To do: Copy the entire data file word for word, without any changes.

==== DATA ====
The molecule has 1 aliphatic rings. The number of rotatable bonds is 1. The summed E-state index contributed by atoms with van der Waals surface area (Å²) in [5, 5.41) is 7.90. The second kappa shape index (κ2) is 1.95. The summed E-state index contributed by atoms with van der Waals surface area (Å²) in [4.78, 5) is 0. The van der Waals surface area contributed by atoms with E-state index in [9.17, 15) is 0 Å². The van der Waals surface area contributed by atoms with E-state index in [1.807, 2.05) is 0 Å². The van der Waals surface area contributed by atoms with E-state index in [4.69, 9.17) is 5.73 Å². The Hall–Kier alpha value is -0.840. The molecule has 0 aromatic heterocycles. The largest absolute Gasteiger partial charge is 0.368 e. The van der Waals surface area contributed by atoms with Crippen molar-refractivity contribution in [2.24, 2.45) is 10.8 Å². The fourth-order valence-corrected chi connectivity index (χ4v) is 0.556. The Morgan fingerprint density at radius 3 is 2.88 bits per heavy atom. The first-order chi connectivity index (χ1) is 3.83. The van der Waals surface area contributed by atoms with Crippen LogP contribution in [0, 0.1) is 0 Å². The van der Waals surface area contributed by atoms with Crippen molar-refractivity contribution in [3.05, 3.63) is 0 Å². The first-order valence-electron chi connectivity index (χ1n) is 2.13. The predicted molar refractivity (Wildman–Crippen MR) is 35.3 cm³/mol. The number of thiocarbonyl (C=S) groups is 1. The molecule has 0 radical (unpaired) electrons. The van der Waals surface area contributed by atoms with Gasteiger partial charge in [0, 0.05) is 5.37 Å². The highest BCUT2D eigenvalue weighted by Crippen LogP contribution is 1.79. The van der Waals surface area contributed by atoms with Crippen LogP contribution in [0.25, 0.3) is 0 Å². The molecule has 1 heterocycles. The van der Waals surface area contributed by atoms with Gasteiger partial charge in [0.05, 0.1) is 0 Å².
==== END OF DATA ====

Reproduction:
The molecule has 1 aliphatic rings. The number of rotatable bonds is 1. The summed E-state index contributed by atoms with van der Waals surface area (Å²) in [5, 5.41) is 7.90. The second kappa shape index (κ2) is 1.95. The summed E-state index contributed by atoms with van der Waals surface area (Å²) in [4.78, 5) is 0. The van der Waals surface area contributed by atoms with E-state index in [9.17, 15) is 0 Å². The van der Waals surface area contributed by atoms with E-state index in [1.807, 2.05) is 0 Å². The van der Waals surface area contributed by atoms with E-state index in [4.69, 9.17) is 5.73 Å². The Hall–Kier alpha value is -0.840. The molecule has 0 aromatic heterocycles. The largest absolute Gasteiger partial charge is 0.368 e. The van der Waals surface area contributed by atoms with Crippen molar-refractivity contribution in [2.24, 2.45) is 10.8 Å². The fourth-order valence-corrected chi connectivity index (χ4v) is 0.556. The Morgan fingerprint density at radius 3 is 2.88 bits per heavy atom. The first-order chi connectivity index (χ1) is 3.83. The van der Waals surface area contributed by atoms with Crippen LogP contribution in [0, 0.1) is 0 Å². The van der Waals surface area contributed by atoms with Crippen molar-refractivity contribution in [3.05, 3.63) is 0 Å². The first-order valence-electron chi connectivity index (χ1n) is 2.13. The predicted molar refractivity (Wildman–Crippen MR) is 35.3 cm³/mol. The number of thiocarbonyl (C=S) groups is 1. The molecule has 0 radical (unpaired) electrons. The van der Waals surface area contributed by atoms with Gasteiger partial charge in [0, 0.05) is 5.37 Å². The highest BCUT2D eigenvalue weighted by Crippen LogP contribution is 1.79. The van der Waals surface area contributed by atoms with Crippen LogP contribution in [0.25, 0.3) is 0 Å². The molecule has 1 heterocycles. The van der Waals surface area contributed by atoms with Gasteiger partial charge in [0.05, 0.1) is 0 Å².